India Radio Forum: Radio is not a re-distributor of content

By Sapna Nair , afaqs!, Mumbai | In Media Publishing | May 20, 2010
Abdul Khan, advisor to MD and senior VP, Tata Teleservices provided a critical view of the radio industry

At the India Radio Forum, Abdul Khan, advisor to MD and senior vice-president, Tata Teleservices articulated the need to redefine media and communication. He said that the old theory of advertising would cease to be practised, as more advertisers would move to the digital world. The existing 500 million mobile subscribers in India, he said, is an indication of that.

Radio in India, Khan said, has grown; and the government has also recognised the power of the medium. But radio must now go beyond and take notice of the growing mobile radio phenomenon. "About 20 per cent listeners listen to the radio on their mobiles. Radio stations must leverage the opportunity," Khan said.

& #BANNER1 & #Partnerships such as Radio Mirchi with Airtel, and Big FM with VAS provider OnMobile, were examples of fruitful associations. Mirchi Mobile -- Radio Mirchi's tie-up with Airtel -- provides Airtel users 12 regional stations; and Big FM's association with OnMobile, called Big Mobile Radio, will also provide the radio experience on mobile.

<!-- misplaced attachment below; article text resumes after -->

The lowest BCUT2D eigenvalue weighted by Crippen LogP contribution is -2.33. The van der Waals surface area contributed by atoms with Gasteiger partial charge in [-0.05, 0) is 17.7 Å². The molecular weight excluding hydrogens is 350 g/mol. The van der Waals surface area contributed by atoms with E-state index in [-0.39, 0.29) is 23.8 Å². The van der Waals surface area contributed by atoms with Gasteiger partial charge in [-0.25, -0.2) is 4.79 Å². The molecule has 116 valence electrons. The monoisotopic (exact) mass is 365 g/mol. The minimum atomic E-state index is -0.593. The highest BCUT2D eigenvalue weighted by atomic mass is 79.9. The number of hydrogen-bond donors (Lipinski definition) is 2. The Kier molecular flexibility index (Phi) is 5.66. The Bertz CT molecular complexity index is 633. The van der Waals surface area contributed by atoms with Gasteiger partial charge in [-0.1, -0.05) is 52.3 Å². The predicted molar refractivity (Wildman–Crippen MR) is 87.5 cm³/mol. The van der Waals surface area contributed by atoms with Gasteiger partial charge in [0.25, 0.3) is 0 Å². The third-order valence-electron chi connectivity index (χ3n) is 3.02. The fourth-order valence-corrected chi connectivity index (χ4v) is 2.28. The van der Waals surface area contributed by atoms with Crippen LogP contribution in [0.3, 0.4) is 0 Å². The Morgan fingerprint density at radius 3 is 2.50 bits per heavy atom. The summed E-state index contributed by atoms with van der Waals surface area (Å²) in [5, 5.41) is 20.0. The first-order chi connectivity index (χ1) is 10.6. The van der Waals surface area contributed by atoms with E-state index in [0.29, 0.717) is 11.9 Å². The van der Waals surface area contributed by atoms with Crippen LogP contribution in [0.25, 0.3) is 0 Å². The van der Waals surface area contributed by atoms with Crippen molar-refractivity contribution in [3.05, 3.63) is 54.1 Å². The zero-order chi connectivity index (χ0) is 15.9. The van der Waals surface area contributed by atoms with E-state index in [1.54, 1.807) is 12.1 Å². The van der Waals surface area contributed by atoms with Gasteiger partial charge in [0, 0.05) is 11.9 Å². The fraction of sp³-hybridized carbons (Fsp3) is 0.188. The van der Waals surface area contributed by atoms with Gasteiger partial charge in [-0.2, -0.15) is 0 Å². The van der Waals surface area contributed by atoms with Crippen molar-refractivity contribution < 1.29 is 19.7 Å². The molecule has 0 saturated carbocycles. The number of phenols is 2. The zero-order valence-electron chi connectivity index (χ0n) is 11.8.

Internet radio is another opportunity that radio stations in India could look at, Khan said. From a radio station with a website, the perception has to change to a media company with enhanced digital experience and genuine interactivity. But none of the services that ask listeners to pay would work, Khan added. "Why would a listener want to pay for a streaming radio channel, when he can get it for free? Radio is supposed to be free," he said.

Khan reiterated that a makeover of the business model was mandatory for the radio industry, from format-based to flexible multi-format oriented programming that offers choice to consumers. Experimenting with new content is key to generating advertising.

"Radio stations must not look at themselves as re-distributors of content (music); but instead, create good programming and user generated content," he added. The internet, he said, is a great platform to urge and encourage viewers to create content.

Being anytime, anywhere, at all possible consumer touch points -- whether mobile, Web, Ipod or cars -- would help radio stations monetise better. Asking the listener what he really wants -- not by relying just on research data, but going on-ground and finding out first-hand -- could provide better insights, Khan believes.

Khan remarked that the popularity of radio jockeys brings great brand connect. Creating and nurturing talent, therefore, should be a priority for radio channels. "People like people; not technology, formats or frequency bands," he stated. Lastly, he said, giving power to listeners and listening to their demands is crucial.